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Join author Brian Trifon as he shows how to improve music and audio productions using virtual instruments in Logic Pro. This course tours the program's virtual instruments, including the ES2 hybrid synthesizer, Sculpture physical modeling synthesizer, EFM1 FM synthesizer, the EVOC 20 vocoder, the Ultrabeat drum synthesizer, and the EXS24 sampler, and shows how to achieve various effects with each instrument's parameters. The course also covers working with oscillators and filters, understanding signal flow, creating custom synthesizer patches, adding effects, synthesizing speech, creating a library of custom sound samples, and much more.
Virtual Instruments with Logic Pro will be updating on a monthly basis, eventually covering all the virtual instruments in the application. Look for the latest movies here and on the lynda.com blog.
In the right side of ES2 we have got the Amplifier and Effects section. So this is the last stage of the signal flow, because we've got the oscillators, then it goes through the filters, and then it hits the amplifier and effects. So in the amplifier we've got the Volume Control. This is just our master volume, which you can adjust-- (music playing) --up and down. If you want to reset it, just Option+Click sets it back to its default setting at 0dB. Beneath that we have actually a really cool feature. This is Sine Level. So what it's going to do is this is going to bring in a sine wave from oscillator 1 underneath whatever sound we have that's happening.
And it's going to be unfiltered sine wave too. So it goes directly from the Oscillator into the Amplifier stage. And the cool thing is we actually don't even need to have Oscillator 1 on. So if I turn Oscillator 1 off and I turn down the Sine Level, we should have silence. So I am playing the keyboard now and there's nothing. So I can bring up the Sine Level. (music playing) So you can hear there is a Sine wave now. And now I can add back in the Oscillator, or we could have several oscillators happening. (music playing) And I can blend this pure sine wave with our oscillated and filtered sound, and that way I can always have this solid low end to it.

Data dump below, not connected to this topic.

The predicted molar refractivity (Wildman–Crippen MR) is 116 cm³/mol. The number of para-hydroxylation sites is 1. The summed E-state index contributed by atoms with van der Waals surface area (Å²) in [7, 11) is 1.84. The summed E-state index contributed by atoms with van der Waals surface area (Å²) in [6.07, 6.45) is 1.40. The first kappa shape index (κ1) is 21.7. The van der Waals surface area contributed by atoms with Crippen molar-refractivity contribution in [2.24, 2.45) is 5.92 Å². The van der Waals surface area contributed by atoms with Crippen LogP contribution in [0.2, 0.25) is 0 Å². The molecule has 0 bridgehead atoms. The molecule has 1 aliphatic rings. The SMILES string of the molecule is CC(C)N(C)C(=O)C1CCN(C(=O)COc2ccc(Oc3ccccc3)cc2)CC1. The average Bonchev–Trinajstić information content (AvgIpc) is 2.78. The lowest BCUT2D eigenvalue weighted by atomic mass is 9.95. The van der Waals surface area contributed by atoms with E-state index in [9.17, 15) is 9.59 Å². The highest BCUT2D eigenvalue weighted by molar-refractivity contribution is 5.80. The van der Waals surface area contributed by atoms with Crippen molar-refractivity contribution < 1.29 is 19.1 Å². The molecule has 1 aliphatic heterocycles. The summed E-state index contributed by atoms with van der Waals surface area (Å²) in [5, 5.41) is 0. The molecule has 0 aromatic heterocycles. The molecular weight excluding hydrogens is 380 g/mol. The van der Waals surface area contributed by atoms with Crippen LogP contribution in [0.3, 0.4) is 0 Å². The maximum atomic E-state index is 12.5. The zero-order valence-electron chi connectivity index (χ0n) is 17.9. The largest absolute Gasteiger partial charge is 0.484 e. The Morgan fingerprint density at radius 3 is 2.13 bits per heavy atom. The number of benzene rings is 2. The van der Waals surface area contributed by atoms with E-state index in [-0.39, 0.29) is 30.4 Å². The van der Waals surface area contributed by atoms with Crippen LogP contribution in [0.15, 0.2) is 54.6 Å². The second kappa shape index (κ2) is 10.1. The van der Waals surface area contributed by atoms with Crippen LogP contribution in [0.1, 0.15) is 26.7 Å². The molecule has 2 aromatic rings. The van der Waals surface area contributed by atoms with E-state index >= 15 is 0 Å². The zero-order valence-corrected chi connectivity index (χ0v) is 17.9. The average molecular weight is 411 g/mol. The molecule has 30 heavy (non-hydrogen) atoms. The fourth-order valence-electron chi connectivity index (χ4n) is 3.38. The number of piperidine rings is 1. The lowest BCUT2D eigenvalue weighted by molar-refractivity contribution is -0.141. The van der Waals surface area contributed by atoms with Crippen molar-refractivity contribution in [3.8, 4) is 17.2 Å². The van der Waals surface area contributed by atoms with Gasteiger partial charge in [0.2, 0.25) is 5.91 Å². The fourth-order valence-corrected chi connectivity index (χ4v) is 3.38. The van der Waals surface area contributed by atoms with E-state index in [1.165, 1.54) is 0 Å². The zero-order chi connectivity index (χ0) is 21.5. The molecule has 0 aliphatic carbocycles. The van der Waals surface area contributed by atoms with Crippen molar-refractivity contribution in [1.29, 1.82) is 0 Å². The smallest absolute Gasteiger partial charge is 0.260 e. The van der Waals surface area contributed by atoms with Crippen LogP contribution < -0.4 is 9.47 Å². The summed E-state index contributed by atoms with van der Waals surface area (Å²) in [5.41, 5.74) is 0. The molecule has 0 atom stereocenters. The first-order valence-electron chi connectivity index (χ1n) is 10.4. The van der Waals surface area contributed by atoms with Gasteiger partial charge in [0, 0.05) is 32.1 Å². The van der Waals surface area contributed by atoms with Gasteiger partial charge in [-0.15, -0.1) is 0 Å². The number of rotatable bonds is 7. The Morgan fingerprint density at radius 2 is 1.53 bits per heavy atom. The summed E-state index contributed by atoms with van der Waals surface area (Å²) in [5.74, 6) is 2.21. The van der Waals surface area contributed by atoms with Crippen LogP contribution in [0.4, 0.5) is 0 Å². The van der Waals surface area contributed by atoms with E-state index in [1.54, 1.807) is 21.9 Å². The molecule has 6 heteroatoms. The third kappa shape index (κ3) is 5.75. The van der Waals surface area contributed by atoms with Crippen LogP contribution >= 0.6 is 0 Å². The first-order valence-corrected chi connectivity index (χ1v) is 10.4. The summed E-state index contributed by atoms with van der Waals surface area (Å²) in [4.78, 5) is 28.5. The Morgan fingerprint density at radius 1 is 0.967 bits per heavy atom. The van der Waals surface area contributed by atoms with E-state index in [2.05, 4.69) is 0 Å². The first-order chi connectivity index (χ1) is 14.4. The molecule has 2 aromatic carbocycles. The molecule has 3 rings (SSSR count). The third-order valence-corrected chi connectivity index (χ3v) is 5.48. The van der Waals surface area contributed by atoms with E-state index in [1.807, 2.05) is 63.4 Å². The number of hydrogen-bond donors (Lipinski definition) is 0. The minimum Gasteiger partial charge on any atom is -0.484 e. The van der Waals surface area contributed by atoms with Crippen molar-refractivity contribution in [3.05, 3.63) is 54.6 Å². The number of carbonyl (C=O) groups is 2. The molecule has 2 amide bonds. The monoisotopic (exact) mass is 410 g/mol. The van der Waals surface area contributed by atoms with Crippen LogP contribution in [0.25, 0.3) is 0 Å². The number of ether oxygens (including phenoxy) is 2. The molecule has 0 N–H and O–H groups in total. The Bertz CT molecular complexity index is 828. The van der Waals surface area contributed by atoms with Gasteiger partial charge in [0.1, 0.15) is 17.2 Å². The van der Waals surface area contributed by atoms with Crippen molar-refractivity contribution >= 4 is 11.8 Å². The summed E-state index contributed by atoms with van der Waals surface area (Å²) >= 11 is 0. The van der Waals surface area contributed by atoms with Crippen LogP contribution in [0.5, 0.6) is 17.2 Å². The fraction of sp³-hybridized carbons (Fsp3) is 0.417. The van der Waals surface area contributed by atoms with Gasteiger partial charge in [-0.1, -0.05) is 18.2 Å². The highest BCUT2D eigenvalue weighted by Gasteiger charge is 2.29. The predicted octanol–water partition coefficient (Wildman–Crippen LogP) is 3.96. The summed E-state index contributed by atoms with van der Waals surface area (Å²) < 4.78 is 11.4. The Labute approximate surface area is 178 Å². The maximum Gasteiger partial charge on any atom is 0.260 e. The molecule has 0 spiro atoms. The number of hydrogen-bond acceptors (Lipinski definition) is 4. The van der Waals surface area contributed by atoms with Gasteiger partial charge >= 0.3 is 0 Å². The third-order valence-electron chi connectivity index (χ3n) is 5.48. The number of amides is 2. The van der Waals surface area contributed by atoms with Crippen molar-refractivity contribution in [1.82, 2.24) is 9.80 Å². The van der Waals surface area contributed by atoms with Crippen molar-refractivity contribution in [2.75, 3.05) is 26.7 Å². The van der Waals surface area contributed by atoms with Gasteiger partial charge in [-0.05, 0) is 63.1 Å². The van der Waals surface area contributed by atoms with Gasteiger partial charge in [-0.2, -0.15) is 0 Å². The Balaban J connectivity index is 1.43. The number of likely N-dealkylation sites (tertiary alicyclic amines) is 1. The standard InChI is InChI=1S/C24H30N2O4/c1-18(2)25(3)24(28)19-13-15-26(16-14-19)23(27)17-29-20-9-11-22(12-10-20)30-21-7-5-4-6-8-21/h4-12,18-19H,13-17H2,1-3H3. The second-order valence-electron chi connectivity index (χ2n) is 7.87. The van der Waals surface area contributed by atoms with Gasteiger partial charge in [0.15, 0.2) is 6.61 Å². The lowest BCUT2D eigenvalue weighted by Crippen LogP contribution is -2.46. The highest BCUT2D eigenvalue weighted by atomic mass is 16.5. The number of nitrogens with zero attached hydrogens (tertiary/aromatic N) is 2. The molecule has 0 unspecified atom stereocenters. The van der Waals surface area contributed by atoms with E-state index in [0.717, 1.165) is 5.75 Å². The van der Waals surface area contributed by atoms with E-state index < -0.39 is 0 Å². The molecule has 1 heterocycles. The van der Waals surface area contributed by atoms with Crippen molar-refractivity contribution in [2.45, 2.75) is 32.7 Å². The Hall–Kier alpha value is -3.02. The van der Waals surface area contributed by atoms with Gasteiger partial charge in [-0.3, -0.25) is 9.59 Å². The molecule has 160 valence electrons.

So this is a very cool control. So from there we've got the Effects section. So we have a Distortion that has two different modes: Soft and Hard. So let's take a look at those. So right now here's no Distortion, but I can adjust the amount-- (music playing) --and it's going to increase the level, it's also going to overdrive the signal. (music playing) So maybe I will turn down our output just a little bit. (music playing) And I can adjust the color or the tonality of this overdrive, so I will adjust the Tone Parameter here. (music playing) And then we have the other mode, Hard.
This is more of a harsh distortion. (music playing) Especially when I have this open to bright. (music playing) So you can hear it's really thick, crunchy sounds, and that's what distortion is generally known for. So beneath that, we have a couple of modulation effects as well. There is a chorus, flanger, and phaser. All three are time-based effects and in some ways, they're similar in the way they sound but there are slight differences. So let's explore them. Here's chorus. So what I can do is I've got two controls for intensity and I have speed.
So chorus is generally good for helping make things more stereo and more lush. So let's up the intensity a little bit. (music playing) So you can hear already that there's a much wider stereo image, and then I can adjust the speed of the chorus. (music playing) Maybe slow it down. And what you want to try to do usually is find a good balance, like if you have too much intensity, it just overwhelms the sound. So finding the good balance is sort of the art of it.
So then we have the Flanger effect as well. This is similar. (music playing) A bit of a different characteristic to its modulation. And then last but not least, we have Phaser, which again is another modulation effect, (music playing) but also has different characteristic to it. So you can get a really wide range of effects. It's the combination of distortion and modulation effects-- (music playing) --for any even very simple sound like we've got here, you can really thicken it up.
That's really cool. So we've covered the top half and the main components of ES2: the Oscillator, the Filter and Amplifier and Effects section. Next let's explore the modulation sections below.
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